Redskins, Texans brawl at joint practice

RICHMOND, Va. -- The Washington Redskins and Houston Texans ended their three-day practice Saturday with a major brawl, having to be separated on multiple occasions and forcing an early end to their joint work.

There were minor skirmishes on the two fields, but both sides quickly escalated to a major one within several plays an hour into practice.

Players sprinted in from the sidelines, punches were thrown, bodies were tossed to the ground and players on each team congratulated themselves for sticking together. After the last round of fights, the coaches pulled their respective teams together and, after a quick talk, the Redskins and Texans practiced on separate fields.

The Redskins players blamed Houston for starting the fight.

"They came out here trying to be tough guys today, but it didn't work," Redskins defensive lineman Chris Baker said.

The Texans, meanwhile, said they weren't going to back down.

"Definitely don't want to have a soft football team and I definitely don't think we have that," Texans linebacker Brian Cushing said.

Redskins cornerback DeAngelo Hall, who did not practice the past two days, said a Texans coach told him some bad feelings stemmed from a hit Friday. Running back Matt Jones ran over Texans cornerback Kevin Johnson at the end of a run, firing up the Redskins' sideline.

"He either needs to get his weight up or get out of the way," Hall said of Johnson.

Johnson went low on a tackle of Redskins fullback Jordan Campbell on Saturday. Some of the Redskins took offense and ran over to Johnson, and the situation deteriorated from there.

A minute later on the other field, rookie Texans running back Kenny Hilliard lowered his shoulder and ran over a Redskins player. The teams had been jawing at each other for some time before that.

One of the fights also featured Baker and Texans center Ben Jones.

"The offensive lineman came out and tried to clean me out of the pocket so I asked him what was up," Baker said. "We got into an argument, I took my helmet off and he hooked me with a right hook and we got to fighting."

The Redskins were more vocal about what they felt precipitated the fracas.

"We were in the run game and we feel they were being overly aggressive, so we got aggressive back and things happened," Redskins tight end Niles Paul said.

The fight came on the final day of a three-day practice session -- with nearly 20,000 fans in attendance and ESPN telecasting it live. There was unexpected rain that perhaps added to a tense atmosphere.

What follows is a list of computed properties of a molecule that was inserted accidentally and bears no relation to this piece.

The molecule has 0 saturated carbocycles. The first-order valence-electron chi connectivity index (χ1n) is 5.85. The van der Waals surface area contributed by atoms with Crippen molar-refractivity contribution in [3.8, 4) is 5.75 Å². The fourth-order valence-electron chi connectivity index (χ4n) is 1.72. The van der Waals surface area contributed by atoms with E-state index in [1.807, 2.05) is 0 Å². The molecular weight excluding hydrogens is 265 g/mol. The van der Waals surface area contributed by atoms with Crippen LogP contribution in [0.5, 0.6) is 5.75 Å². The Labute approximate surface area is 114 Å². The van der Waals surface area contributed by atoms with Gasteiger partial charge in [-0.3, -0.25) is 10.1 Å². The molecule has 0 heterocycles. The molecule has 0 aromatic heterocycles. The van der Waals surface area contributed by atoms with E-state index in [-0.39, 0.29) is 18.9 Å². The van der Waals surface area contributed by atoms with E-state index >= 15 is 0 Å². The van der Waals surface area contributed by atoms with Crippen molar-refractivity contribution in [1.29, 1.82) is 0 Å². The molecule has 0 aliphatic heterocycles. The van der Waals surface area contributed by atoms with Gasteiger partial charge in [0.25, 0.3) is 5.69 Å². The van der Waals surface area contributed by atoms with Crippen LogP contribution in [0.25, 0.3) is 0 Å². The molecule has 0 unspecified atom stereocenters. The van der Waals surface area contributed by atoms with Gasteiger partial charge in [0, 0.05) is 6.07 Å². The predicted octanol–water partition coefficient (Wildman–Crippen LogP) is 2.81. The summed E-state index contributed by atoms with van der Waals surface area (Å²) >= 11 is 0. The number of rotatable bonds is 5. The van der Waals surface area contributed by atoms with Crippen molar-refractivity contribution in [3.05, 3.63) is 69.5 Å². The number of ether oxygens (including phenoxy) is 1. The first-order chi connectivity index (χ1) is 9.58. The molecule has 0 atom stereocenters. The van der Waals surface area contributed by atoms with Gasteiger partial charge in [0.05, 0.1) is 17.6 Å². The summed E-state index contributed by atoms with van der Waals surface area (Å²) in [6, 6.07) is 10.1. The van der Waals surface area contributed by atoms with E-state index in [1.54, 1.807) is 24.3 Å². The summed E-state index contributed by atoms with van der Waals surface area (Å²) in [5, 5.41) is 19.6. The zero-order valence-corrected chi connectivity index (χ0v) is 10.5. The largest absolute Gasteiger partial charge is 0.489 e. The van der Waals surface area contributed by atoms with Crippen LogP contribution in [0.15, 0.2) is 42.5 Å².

"The first two days were outstanding," Redskins coach Jay Gruden said. "It was good work. Going in full pads this day, the rain, the weather, the crowd ... you could see everybody was a little anxious to get the practice in and put a little bit extra in finishing runs. You could sense a little bit, but what happened there you really can't control."

Texans coach Bill O'Brien and Gruden tried to defuse the situation. After the minor skirmishes, Gruden said he hoped tempers would settle down and the teams could continue working.

"It's intense out there," O'Brien said. "It's too bad, but that's just what happens with two competitive teams."

Players from both teams said their respective coaches echoed a similar theme -- they did not like the brawl, but they did like that players stood up for one another.

"They're my teammates and I'm not going to let anybody take advantage of them," said Texans receiver Jaelen Strong, who joined the fight. "Whatever I needed to do to step up and protect my teammates, protect the Houston Texans, that's what I'm going to do."

The Redskins, coming off a 4-12 season, spun this in a positive light, hoping it's an example of togetherness that hasn't always been evident in the past.

"I'm proud of how aggressive we were," Paul said. "Everyone came and had each other's back, even when the defense got into it. We all ran to each other's side. Obviously we can't do that in a game because everyone would get fined and suspended, but we did what we were supposed to do as a team. You could see us coming together."

ESPN.com Texans reporter Tania Ganguli contributed to this report.